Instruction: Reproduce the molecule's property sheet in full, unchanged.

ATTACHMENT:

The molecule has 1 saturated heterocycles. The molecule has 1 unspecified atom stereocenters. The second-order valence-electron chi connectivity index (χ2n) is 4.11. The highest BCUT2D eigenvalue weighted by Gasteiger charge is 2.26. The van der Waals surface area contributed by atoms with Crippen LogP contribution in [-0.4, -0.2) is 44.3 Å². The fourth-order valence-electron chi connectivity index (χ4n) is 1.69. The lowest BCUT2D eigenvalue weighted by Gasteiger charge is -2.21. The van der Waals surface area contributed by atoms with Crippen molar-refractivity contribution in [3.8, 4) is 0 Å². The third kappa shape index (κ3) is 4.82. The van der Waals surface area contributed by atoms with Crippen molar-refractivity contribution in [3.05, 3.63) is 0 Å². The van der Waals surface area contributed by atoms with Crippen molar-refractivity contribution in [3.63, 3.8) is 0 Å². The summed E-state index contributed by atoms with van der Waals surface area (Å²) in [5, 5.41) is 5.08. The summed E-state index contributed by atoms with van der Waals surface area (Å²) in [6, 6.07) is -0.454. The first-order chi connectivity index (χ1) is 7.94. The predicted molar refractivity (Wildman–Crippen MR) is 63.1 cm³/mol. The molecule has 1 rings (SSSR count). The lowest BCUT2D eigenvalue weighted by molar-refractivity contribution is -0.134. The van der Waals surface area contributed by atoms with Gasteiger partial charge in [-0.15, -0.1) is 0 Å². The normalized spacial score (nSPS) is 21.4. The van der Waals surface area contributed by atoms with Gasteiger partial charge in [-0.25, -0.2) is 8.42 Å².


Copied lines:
The molecule has 1 saturated heterocycles. The molecule has 1 unspecified atom stereocenters. The second-order valence-electron chi connectivity index (χ2n) is 4.11. The highest BCUT2D eigenvalue weighted by Gasteiger charge is 2.26. The van der Waals surface area contributed by atoms with Crippen LogP contribution in [-0.4, -0.2) is 44.3 Å². The fourth-order valence-electron chi connectivity index (χ4n) is 1.69. The lowest BCUT2D eigenvalue weighted by Gasteiger charge is -2.21. The van der Waals surface area contributed by atoms with Crippen molar-refractivity contribution in [3.8, 4) is 0 Å². The third kappa shape index (κ3) is 4.82. The van der Waals surface area contributed by atoms with Crippen molar-refractivity contribution in [3.05, 3.63) is 0 Å². The van der Waals surface area contributed by atoms with Crippen molar-refractivity contribution in [3.63, 3.8) is 0 Å². The summed E-state index contributed by atoms with van der Waals surface area (Å²) in [5, 5.41) is 5.08. The summed E-state index contributed by atoms with van der Waals surface area (Å²) in [6, 6.07) is -0.454. The first-order chi connectivity index (χ1) is 7.94. The predicted molar refractivity (Wildman–Crippen MR) is 63.1 cm³/mol. The molecule has 1 rings (SSSR count). The lowest BCUT2D eigenvalue weighted by molar-refractivity contribution is -0.134. The van der Waals surface area contributed by atoms with Gasteiger partial charge in [-0.15, -0.1) is 0 Å². The normalized spacial score (nSPS) is 21.4. The van der Waals surface area contributed by atoms with Gasteiger partial charge in [-0.25, -0.2) is 8.42 Å².